Brick removal isn't rocket science; it's tenacious, gut-level work. It's messy and the flying debris can be dangerous. Manual, single-brick removal is more about assembling the right tools than employing any special techniques.
Tools You Need to Remove a BrickExcept for one or two tools listed below, most will already be in your shop or are easily obtainable at any hardware or home improvement store (no need to go to a store catering to the masonry trade).
- Mortar Scraper: If you can find it, the mortar hook falls in the nice-to-have-but-not-necessary category. Shaped like a "U", the mortar hook has a pointed end to chip into the mortar, and its unique shape helps you scrape the mortar debris outward. Myself, I use a combination of tools--all of them old and banged-up (remember, anything you use for mortar will quickly get ruined). A blunt flat-head screwdriver works well on mortar for light tapping and scraping. Old drywall or putty knives will help you scrape out loosened mortar debris. The world of tools is your oyster: if it works, it works.
- Eye Protection: Flying mortar hurts! I recommend eye protection with closed sides.
- Spray Sock: Another improvised item, a spray sock is used by spray painters to keep overspray off the face. A hat will protect the head, but what about your face? That's why the spray sock is great. Like a ski mask, it covers all of your face except eyes and mouth. Unlike a ski mask, you won't overheat.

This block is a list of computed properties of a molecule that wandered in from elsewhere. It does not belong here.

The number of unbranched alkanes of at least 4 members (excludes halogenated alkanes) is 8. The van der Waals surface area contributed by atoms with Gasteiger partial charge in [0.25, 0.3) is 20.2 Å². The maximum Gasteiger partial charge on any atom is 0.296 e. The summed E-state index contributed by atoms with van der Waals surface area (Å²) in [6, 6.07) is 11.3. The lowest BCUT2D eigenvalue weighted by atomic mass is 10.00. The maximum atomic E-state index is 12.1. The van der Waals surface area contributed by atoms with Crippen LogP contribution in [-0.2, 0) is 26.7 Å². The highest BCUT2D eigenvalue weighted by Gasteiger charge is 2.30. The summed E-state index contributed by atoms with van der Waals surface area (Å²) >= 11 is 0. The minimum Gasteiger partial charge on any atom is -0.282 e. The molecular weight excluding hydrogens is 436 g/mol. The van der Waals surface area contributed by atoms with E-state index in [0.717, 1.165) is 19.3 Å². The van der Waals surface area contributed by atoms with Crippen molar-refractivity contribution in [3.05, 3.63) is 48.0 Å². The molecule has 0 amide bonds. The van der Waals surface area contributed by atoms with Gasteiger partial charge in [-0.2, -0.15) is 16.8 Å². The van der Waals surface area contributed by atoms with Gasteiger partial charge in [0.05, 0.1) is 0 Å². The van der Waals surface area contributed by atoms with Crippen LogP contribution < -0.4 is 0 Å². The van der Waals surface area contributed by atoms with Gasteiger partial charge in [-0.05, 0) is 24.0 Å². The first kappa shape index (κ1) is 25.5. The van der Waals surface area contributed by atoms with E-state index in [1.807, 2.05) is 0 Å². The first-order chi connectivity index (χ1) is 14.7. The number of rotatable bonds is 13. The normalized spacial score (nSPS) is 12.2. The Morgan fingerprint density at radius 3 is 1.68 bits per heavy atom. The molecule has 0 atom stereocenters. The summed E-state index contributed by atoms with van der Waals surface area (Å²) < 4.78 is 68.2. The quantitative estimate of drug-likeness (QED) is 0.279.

- Cold Chisel: Fat, solid, and blunt, a cold chisel is made for chipping away masonry. It's not the same as a wood chisel. A cold chisel is one-piece and will not break. A wood chisel is two-pieces and most certainly will break with enough stress. Look for a cold chisel with a shock-absorbing handle. (Compare Prices - Cold Chisels)
- Thick Leather Gloves: Leather gloves are preferable for working with brick. If you have gloves but not leather, you can most likely get away without buying gloves just for this job.
Single Brick Removal - The ProcessIt's all about chipping out the mortar. If you remove the mortar, the brick follows. Don't worry about the whole wall or fireplace crashing down if you take out a single brick; removing one brick should not compromise the structural integrity.
- Begin chipping the mortar around the brick with the screwdriver or mortar hook. If the mortar is loose enough to scrape, so much the better. Tuckpointing mortar employs the same process of cleaning out mortar joints, though with tuckpointing you do not remove all of the mortar.
- Be careful not to chip surrounding brick. It's easy to damage existing brick with an errant swing of the hammer or a slip of the screwdriver.
- If you have a clear, accessible area behind the brick, your intention will be to remove all mortar and then knock the brick into this area. If you do not have an accessible space (i.e., if there are more bricks, cinderblocks, or other obstructions), begin to chip away at the side of the brick with your cold chisel. You will be breaking up the brick and removing it in chunks.
- Work in this fashion, removing a little mortar and then chipping away at the sides of the brick, until enough small pieces remain that you can pull out by hand.